Updated: Athletes and Senators are not the same…
Sean Hannity was busy this afternoon comparing the public responsibility of Tiger Woods to that of elected officials. They’re the same, he says, because when you become a “public figure” your private life is no longer private. So people like Tiger are wrong when they say that their’ private indiscretions shouldn’t require public confessions. They are examples and role models, whether they want to be or not.
In this line of reasoning, Tiger’s infidelity is as significant to the public (and as much of a violation of trust) as those of Bill Clinton and Mark Sanford. These men all “became” public figures, making them responsible for being morally trustworthy and confessing their mistakes to the country.
Of course, these elected officials didn’t just “become” public figures, they sought it. They made speeches, built themselves up, and trashed their opponents to get votes. And, as in any political campaign, the integrity of the candidate is a huge part of their appeal. So they build it up, and ask you to vote based on the image they present. They want your trust, and they promise they’ll earn it later.
But Tiger doesn’t deserve this kind of scrutiny. His private problems should be private, even when he has a very public (and at the time, suspicious) car accident in the middle of the night. No athlete should have to make a statement of this kind of personal nature. The same goes for actors, musicians, or any other kind of entertainer.
Athletes didn’t ask for votes. They didn’t try to convince you that they are trustworthy. And their actions don’t affect the public in any significant way. They got famous for doing something well. Hitting, throwing, catching, shooting…whatever. They have responsibility to their employers, and their personal circles. that goes even further for musicians, actors, and individual athletes like golfers and tennis players, who have no real organization to answer to.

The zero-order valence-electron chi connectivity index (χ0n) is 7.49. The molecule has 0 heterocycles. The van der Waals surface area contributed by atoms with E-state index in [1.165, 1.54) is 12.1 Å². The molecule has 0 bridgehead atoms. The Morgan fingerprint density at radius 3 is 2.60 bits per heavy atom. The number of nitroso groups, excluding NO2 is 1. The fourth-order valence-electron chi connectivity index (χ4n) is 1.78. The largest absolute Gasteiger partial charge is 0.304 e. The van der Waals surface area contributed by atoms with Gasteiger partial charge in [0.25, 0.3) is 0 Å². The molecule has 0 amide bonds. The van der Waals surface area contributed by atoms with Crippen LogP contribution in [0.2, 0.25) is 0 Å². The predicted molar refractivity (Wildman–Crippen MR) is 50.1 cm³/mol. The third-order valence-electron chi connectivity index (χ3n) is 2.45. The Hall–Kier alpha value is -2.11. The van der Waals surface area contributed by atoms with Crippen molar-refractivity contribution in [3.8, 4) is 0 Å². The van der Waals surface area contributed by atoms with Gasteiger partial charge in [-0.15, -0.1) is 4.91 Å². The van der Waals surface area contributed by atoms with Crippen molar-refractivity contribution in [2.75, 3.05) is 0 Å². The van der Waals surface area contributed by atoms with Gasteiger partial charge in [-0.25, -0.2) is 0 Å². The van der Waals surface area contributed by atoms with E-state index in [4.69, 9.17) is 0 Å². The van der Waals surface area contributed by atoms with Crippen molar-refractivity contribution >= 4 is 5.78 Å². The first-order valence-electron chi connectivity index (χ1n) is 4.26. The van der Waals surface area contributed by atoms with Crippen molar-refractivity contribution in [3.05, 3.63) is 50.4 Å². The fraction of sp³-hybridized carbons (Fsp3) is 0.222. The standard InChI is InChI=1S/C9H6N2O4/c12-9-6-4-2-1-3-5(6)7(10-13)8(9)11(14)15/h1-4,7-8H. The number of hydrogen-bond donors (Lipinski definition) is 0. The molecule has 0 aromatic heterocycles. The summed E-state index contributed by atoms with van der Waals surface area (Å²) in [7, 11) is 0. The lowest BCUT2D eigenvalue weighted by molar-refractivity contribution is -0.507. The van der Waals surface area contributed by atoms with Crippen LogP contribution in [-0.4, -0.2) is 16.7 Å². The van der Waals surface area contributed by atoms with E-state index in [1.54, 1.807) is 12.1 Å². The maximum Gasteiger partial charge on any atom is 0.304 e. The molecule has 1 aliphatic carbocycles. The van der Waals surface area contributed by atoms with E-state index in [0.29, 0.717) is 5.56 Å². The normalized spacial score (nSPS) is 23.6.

Maybe they want to keep their image, like David Letterman. Or maybe they don’t care, like Ron Artest. But however you look at it, it’s not our business.
UPDATE: “Ad Man”
A friend of mine has mentioned that Tiger is an “ad man”.
Tiger (and any other pitch man) is looking for your trust and confidence that the products they rep are quality goods.
Tiger did not accidentally and unwillingly become a public figure.
True, but he’s less looking for trust and confidence than playing on the trust and confidence we automatically give to successful and clean cut stars. Michael Jordan did the same, but I don’t think he needed to publicly apologize for his infidelities. Companies exploit his stardom to sell merchandise, and he gets paid for it. It has nothing to do with you or me, it’s between Tiger and his sponsors. If he ruins his reputation and can’t sell crap anymore, he has to answer to them, not us.
If Tiger had sat down and said, “I’m worth $1 billion, I’m already one of the greatest golfers ever, and I’m only 33. I don’t need this. I can play golf at any of these venues any time I want. I’m not saying another word to the public,” – that would be his business. He doesn’t owe me an explanation. But you had better believe that if my governor takes off to Argentina for the weekend on state money and lies about where he’s going, we all deserve an explanation, and an apology. Because his work affects us. Does Tiger’s infidelity make you worry about what else Buick wasn’t telling you? Probably not…